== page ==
While Great Britain's National Institute for Health and Clinical Excellence (NICE) was limiting that country's Alzheimer's patients' ability to access treatment, the FDA was expanding access here in the United States.
Japan's fourth-largest pharmaceutical, Eisai (OTC BB: ESALY.PK), won the right to have its best-selling drug Aricept prescribed for moderate to severe symptoms of Alzheimer's. Previously, the drug -- which is co-marketed with Pfizer
Prior to the ruling, the only drug that had been approved for treating advanced symptoms of Alzheimer's was memantine, which is marketed by Forest Labs
The market for Alzheimer's treatment is unfortunately large and growing. Worldwide sales of all treatments are estimated to be around $3 billion, and the market is expected to grow to $5.5 billion by 2009, according to Millennium Research Group.
Eisai's sales of Aricept grew to $1.7 billion when it reported results back in May, an increase over the prior year, and accounted for 47% of the pharmaceutical's sales. Forest Labs reported Namenda sales of $155.6 million in the latest quarter, up 26% for the year before. It is one of the pharmaceutical's two best-selling drugs, the other being the SSRI anti-depressant Lexapro. Yet it also faces potential sales losses, as Lexapro's primary competition, Pfizer's Zoloft, has lost patent protection and cheaper generics will soon be coming to market.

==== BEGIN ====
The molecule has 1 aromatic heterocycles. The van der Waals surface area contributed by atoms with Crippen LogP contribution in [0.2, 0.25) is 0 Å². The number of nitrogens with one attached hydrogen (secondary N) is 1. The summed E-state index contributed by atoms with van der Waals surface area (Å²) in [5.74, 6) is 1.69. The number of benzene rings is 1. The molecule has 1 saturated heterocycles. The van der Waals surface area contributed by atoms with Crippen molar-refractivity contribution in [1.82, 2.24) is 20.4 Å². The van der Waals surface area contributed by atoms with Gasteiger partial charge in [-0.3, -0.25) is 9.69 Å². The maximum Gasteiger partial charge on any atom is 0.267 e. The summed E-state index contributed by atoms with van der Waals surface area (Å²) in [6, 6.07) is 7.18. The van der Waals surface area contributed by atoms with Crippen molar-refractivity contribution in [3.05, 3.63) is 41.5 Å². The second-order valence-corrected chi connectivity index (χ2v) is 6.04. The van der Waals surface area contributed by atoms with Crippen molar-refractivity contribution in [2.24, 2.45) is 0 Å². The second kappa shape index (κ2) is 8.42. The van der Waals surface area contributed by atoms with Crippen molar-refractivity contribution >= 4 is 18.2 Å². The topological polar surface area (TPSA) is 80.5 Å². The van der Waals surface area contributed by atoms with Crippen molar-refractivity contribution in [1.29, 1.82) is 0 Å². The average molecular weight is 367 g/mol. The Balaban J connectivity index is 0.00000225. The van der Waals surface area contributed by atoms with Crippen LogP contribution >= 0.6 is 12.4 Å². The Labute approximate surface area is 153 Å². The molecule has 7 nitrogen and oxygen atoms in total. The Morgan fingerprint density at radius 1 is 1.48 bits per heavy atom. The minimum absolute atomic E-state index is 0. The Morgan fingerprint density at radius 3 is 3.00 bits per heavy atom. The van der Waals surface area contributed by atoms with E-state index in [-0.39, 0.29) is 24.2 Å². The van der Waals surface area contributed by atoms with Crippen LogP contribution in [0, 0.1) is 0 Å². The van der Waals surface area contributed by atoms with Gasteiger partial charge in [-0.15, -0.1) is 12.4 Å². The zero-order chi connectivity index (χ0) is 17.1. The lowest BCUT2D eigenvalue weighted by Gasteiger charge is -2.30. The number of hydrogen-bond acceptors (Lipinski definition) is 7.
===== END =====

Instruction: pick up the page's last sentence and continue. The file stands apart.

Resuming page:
There is no cure for Alzheimer's, only methods of slowing its progression. Aricept is an acetylcholinesterase inhibitor, which means that it blocks the breakdown of acetylcholine, a chemical messenger considered to be critical to memory, thought, and judgment. This is important, since patients with Alzheimer's disease have low levels of acetylcholine. Aricept increases the amount of acetylcholine in the brain, and improves nerve cells' response to it.
Other treatments for mild to moderate forms of Alzheimer's include Exelon, which is made by Novartis
While Aricept is a lucrative drug for Eisai, which has patent protection until 2010, generic drug companies are targeting it and challenging the patents in court. Teva Pharmaceuticals
In the interim, Eisai can now seek to solidify its position as the most-prescribed Alzheimer's drug. While the ruling would cover only 20% of the Alzheimer's market and the drug is currently often prescribed along with its competitor, doctors may now be able to make a single prescription instead of two, and that can have a significant impact for both Eisai and the competition.
Don't forget to read these related Foolish articles:
Johnson & Johnson is a recommendation of Motley Fool Income Investor. Pfizer is a recommendation of Motley Fool Inside Value. Regardless of your investing style, The Motley Fool has a newsletter for you. Take a free 30-day tour of the service of your choice.